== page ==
Patricia Bingley, whose only child Kevin Dennis died in the World Trade Center attack, said: ‘I thought once they caught these terrorists, that would be it – they’d be away for life.
‘If they are not going to kill them or hang them, they should be in prison for life. Other terrorists will see this and know they can get away with mass killings.’
Pauline Berkeley, whose 37-year-old son Graham died in the attack, said she hoped el-Motassadeq would ‘rot in hell’. ‘He has only served 15 years, and we have suffered for 18 years,’ said the 81-year-old.
‘It’s not long enough for all the people he killed. They should be in prison for life. They can now do it again, and that is disgusting.’
Politicians and military chiefs also vented their fury at the jubilation that greeted el-Motassadeq’s return home to Marrakesh.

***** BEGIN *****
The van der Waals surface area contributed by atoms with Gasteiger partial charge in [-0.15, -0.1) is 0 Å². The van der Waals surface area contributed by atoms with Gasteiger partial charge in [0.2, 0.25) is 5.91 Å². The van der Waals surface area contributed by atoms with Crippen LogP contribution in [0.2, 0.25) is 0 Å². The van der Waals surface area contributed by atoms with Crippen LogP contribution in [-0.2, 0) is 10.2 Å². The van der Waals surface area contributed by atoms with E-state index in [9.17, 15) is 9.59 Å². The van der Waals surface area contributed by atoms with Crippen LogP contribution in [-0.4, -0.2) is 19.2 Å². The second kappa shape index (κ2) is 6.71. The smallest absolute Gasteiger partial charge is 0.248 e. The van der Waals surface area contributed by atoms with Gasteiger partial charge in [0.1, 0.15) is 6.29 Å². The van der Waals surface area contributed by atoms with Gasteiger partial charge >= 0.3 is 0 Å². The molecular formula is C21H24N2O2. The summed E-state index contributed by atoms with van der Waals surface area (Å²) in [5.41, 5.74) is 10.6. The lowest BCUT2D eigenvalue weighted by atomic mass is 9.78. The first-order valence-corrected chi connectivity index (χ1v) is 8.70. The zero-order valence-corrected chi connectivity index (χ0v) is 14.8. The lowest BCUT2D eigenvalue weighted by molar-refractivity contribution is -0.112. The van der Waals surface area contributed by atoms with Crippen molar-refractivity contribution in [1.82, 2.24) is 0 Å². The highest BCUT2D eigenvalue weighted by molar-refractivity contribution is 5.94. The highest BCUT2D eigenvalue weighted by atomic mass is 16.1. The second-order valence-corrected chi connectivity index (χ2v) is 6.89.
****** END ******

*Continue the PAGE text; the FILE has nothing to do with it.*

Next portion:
The 44-year-old father of three was one of only two men to have been tried and convicted over the atrocity which killed 2,996 people, including 67 Britons.
Following several trials he was sentenced to 15 years in 2007 after being convicted of being a member of a terrorist organisation and an accessory to the murder of 246 passengers and aircrew. But the effective treasurer for the 9/11 pilots was freed on October 15 on condition he leave Germany and not return.
Speaking from her home in Clacton, Essex, Mrs Bingley, 83, added: ‘The pilots who killed all those people are gone – they can’t be put in prison. That’s why the victims were pleased and relieved to see people put in prison. Seeing him there in the street with his family and friends is hard to stomach.’
Colonel Richard Kemp, a former commander of British forces in Afghanistan, said: ‘Fifteen years in prison and he is released early.
‘I felt it was a ridiculously short sentence to give to somebody who was obviously heavily involved in the murder of so many people.’